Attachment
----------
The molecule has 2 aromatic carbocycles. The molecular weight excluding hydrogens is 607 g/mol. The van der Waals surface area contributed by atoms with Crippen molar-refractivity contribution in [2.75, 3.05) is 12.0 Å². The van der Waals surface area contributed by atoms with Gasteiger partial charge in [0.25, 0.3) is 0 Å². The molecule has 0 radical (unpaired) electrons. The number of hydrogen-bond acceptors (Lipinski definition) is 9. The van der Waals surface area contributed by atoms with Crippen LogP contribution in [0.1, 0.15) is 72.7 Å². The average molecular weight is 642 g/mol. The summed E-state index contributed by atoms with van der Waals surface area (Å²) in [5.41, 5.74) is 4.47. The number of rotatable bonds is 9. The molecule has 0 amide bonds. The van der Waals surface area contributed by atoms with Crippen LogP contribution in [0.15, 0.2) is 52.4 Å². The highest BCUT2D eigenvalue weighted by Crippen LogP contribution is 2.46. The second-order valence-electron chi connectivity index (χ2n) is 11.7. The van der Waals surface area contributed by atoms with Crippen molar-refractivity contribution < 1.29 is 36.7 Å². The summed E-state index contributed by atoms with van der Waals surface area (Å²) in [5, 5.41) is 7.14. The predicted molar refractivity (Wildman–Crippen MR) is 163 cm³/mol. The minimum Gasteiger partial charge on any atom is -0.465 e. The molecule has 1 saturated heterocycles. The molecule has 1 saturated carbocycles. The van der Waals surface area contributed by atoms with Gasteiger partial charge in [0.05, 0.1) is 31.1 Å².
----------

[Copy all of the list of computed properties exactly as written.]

The molecule has 2 aromatic carbocycles. The molecular weight excluding hydrogens is 607 g/mol. The van der Waals surface area contributed by atoms with Crippen molar-refractivity contribution in [2.75, 3.05) is 12.0 Å². The van der Waals surface area contributed by atoms with Gasteiger partial charge in [0.25, 0.3) is 0 Å². The molecule has 0 radical (unpaired) electrons. The number of hydrogen-bond acceptors (Lipinski definition) is 9. The van der Waals surface area contributed by atoms with Crippen LogP contribution in [0.1, 0.15) is 72.7 Å². The average molecular weight is 642 g/mol. The summed E-state index contributed by atoms with van der Waals surface area (Å²) in [5.41, 5.74) is 4.47. The number of rotatable bonds is 9. The molecule has 0 amide bonds. The van der Waals surface area contributed by atoms with Crippen LogP contribution in [0.15, 0.2) is 52.4 Å². The highest BCUT2D eigenvalue weighted by Crippen LogP contribution is 2.46. The second-order valence-electron chi connectivity index (χ2n) is 11.7. The van der Waals surface area contributed by atoms with Crippen molar-refractivity contribution < 1.29 is 36.7 Å². The summed E-state index contributed by atoms with van der Waals surface area (Å²) in [5, 5.41) is 7.14. The predicted molar refractivity (Wildman–Crippen MR) is 163 cm³/mol. The minimum Gasteiger partial charge on any atom is -0.465 e. The molecule has 1 saturated heterocycles. The molecule has 1 saturated carbocycles. The van der Waals surface area contributed by atoms with Gasteiger partial charge in [0.05, 0.1) is 31.1 Å².